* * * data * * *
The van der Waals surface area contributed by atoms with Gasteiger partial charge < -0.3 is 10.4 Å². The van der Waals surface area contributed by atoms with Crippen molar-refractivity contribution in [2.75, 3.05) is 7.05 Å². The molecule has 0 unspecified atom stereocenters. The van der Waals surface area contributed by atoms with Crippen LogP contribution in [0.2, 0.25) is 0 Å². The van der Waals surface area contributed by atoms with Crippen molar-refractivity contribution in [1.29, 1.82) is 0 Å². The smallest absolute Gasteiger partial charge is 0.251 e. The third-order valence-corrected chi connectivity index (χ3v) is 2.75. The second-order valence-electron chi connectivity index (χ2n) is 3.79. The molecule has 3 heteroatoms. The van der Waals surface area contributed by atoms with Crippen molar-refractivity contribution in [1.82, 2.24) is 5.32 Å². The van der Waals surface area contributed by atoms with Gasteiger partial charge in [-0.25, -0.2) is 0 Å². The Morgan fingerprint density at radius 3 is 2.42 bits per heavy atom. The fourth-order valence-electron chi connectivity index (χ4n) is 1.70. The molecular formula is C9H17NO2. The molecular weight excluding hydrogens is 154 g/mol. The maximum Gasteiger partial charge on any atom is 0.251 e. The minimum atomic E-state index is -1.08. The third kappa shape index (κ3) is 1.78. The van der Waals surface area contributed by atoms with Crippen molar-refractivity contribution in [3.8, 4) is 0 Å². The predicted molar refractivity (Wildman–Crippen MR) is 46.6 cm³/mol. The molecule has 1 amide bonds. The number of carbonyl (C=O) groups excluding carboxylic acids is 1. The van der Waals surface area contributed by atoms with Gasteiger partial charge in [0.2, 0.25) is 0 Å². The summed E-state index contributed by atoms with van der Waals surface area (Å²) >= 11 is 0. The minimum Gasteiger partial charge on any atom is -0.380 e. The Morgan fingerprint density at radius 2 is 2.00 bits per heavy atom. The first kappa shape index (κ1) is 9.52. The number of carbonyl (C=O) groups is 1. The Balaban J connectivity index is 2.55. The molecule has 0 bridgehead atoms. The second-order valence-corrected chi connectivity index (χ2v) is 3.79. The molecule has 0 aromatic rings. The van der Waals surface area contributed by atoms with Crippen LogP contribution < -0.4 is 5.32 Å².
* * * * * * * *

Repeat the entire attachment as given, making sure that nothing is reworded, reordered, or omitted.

The van der Waals surface area contributed by atoms with Gasteiger partial charge < -0.3 is 10.4 Å². The van der Waals surface area contributed by atoms with Crippen molar-refractivity contribution in [2.75, 3.05) is 7.05 Å². The molecule has 0 unspecified atom stereocenters. The van der Waals surface area contributed by atoms with Crippen LogP contribution in [0.2, 0.25) is 0 Å². The van der Waals surface area contributed by atoms with Crippen molar-refractivity contribution in [1.29, 1.82) is 0 Å². The smallest absolute Gasteiger partial charge is 0.251 e. The third-order valence-corrected chi connectivity index (χ3v) is 2.75. The second-order valence-electron chi connectivity index (χ2n) is 3.79. The molecule has 3 heteroatoms. The van der Waals surface area contributed by atoms with Crippen molar-refractivity contribution in [1.82, 2.24) is 5.32 Å². The van der Waals surface area contributed by atoms with Gasteiger partial charge in [-0.25, -0.2) is 0 Å². The Morgan fingerprint density at radius 3 is 2.42 bits per heavy atom. The fourth-order valence-electron chi connectivity index (χ4n) is 1.70. The molecular formula is C9H17NO2. The molecular weight excluding hydrogens is 154 g/mol. The maximum Gasteiger partial charge on any atom is 0.251 e. The minimum atomic E-state index is -1.08. The third kappa shape index (κ3) is 1.78. The van der Waals surface area contributed by atoms with Crippen molar-refractivity contribution in [3.8, 4) is 0 Å². The predicted molar refractivity (Wildman–Crippen MR) is 46.6 cm³/mol. The molecule has 1 amide bonds. The number of carbonyl (C=O) groups excluding carboxylic acids is 1. The van der Waals surface area contributed by atoms with Gasteiger partial charge in [0.2, 0.25) is 0 Å². The summed E-state index contributed by atoms with van der Waals surface area (Å²) >= 11 is 0. The minimum Gasteiger partial charge on any atom is -0.380 e. The Morgan fingerprint density at radius 2 is 2.00 bits per heavy atom. The first kappa shape index (κ1) is 9.52. The number of carbonyl (C=O) groups is 1. The Balaban J connectivity index is 2.55. The molecule has 0 bridgehead atoms. The second-order valence-corrected chi connectivity index (χ2v) is 3.79. The molecule has 0 aromatic rings. The van der Waals surface area contributed by atoms with Crippen LogP contribution < -0.4 is 5.32 Å².